I feel compelled to oppose Kennedy’s claims.

During the interview, Kennedy said that some babies were being injected with 25 micrograms of ethylmercury, which is part of a preservative called thimerosol that is used in multi-dose vials of influenza vaccine. He claimed that amount to be “100 times” greater than the amount considered to be safe.

As an environmentalist, Kennedy should know that mercury is a natural part of the Earth’s crust. As a consequence, methylmercury (environmental mercury) is contained in water and anything made from water, like breast milk and infant formula. The human body eliminates ethylmercury from vaccines far more efficiently than it eliminates naturally occurring methylmercury.

Babies typically ingest about 360 micrograms of methylmercury during the first 6 months of life, well before they will ever receive their first dose of influenza vaccine. If the 25 micrograms of ethylmercury in vaccines is 100 times greater than what Kennedy claimed is safe, then simply by living on Earth, by 6 months of age babies will have ingested an amount of mercury that is 1,440 times greater than Kennedy’s safety limit.

According to Kennedy’s calculations, all of us are massively intoxicated with mercury. The only way to avoid this would be to move to another planet.

Kennedy also said that he wanted to ensure “that vaccines are subject to the same kind of safety scrutiny and safety testing that other drugs are subject to.” In fact, vaccines are subjected to greater scrutiny than drugs. Much greater. For example, the CDC spends tens of millions of dollars every year on the Vaccine Safety Datalink, a system of linked computerized medical records from several major health maintenance organizations that represents about 7 million Americans, 500,000 of whom are children. Nothing like this exists on the drug side. Frankly, if a Drug Safety Datalink existed, the problem with Vioxx as a cause of heart attacks might have been picked up much sooner.

Kennedy said, “We need to, prior to licensing vaccines, do gold standard safety testing, like every other drug approval requires. We need to do double-blind placebo testing.” Branswell knew that the FDA does require placebo-controlled trials before licensure. So she pushed back. “Sir, that’s done all the time,” she said. “That is done all the time.”

Branswell was right. Here’s an example of the kind of testing that vaccines are put through. One of the currently licensed vaccines against rotavirus was tested in a placebo-controlled, prospective, 11-country, four-year trial of more than 70,000 infants before being approved. That’s fairly typical of most pre-licensure trials. But STAT was stuck having to report Kennedy’s remarks as is, even though Branswell knew they were false. That was the deal. The interview had to be printed without contradiction.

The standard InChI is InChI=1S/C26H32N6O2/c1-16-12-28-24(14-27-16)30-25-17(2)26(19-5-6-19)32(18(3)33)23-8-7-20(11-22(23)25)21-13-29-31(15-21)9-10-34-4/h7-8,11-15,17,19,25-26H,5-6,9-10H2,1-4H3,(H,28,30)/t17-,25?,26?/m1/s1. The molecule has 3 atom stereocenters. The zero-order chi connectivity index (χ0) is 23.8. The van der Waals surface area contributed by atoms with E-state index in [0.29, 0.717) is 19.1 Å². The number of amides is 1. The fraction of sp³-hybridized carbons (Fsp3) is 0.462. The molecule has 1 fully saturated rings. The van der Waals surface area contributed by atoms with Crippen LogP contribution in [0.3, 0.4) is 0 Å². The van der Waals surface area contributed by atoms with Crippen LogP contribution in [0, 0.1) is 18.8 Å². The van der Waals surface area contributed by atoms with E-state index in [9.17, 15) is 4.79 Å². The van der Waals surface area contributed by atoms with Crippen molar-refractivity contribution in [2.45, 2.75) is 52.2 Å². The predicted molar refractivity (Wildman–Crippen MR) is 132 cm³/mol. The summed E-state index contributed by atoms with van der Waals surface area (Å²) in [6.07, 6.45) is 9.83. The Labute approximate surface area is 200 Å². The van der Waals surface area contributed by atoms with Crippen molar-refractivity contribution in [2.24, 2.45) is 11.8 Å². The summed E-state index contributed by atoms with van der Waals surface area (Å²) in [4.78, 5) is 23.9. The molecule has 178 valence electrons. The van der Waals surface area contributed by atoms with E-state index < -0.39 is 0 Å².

Perhaps most outrageous was Kennedy’s claim that “the hepatitis B vaccines that are currently approved had fewer than five days of safety testing. That means that if the child has a seizure on the sixth day, it’s never seen. If the child dies, it’s never seen.” Safety monitoring for the hepatitis B vaccine, like all vaccines tested before being licensed, involved determining side effects in the vaccinated and unvaccinated group for weeks after each dose. Indeed, some subsets of vaccinated individuals have been monitored for 30 years after hepatitis B vaccination.

Throughout the interview, Kennedy never adequately addressed the new commission. Creating such a commission doesn’t make sense to me for two main reasons.

First, a vaccine safety commission already exists. It’s called the Centers for Disease Control and Prevention. Staffed by epidemiologists, microbiologists, virologists, statisticians, molecular biologists, and clinicians, the CDC supervises the Vaccine Safety Datalink, which I described earlier. Whenever a new vaccine is licensed, this system quickly determines who’s been vaccinated and who hasn’t and detects any side effects that might be occurring more frequently in the vaccinated group.

Second, a commission for scientific integrity also already exists. Independent of the CDC, it’s called the Office for Research Integrity, and is housed in the Department of Health and Human Services.

It’s unfortunate that our culture, and our media, sometimes give celebrities a chance to comment without opposition on subjects about which they are often misinformed. It’s invariably the listener or reader who suffers this advice. Maybe journalists could at the very least add a cigarette-style caution to interviews like the one that STAT did with Robert F. Kennedy, Jr. Something like “CAUTION: Reading this article might be dangerous to your health.”

Paul A. Offit, M.D., is a professor of pediatrics and director of the Vaccine Education Center at the Children’s Hospital of Philadelphia. His most recent book is “Pandora’s Lab: Seven Stories of Science Gone Wrong” (National Geographic Press, April 2017).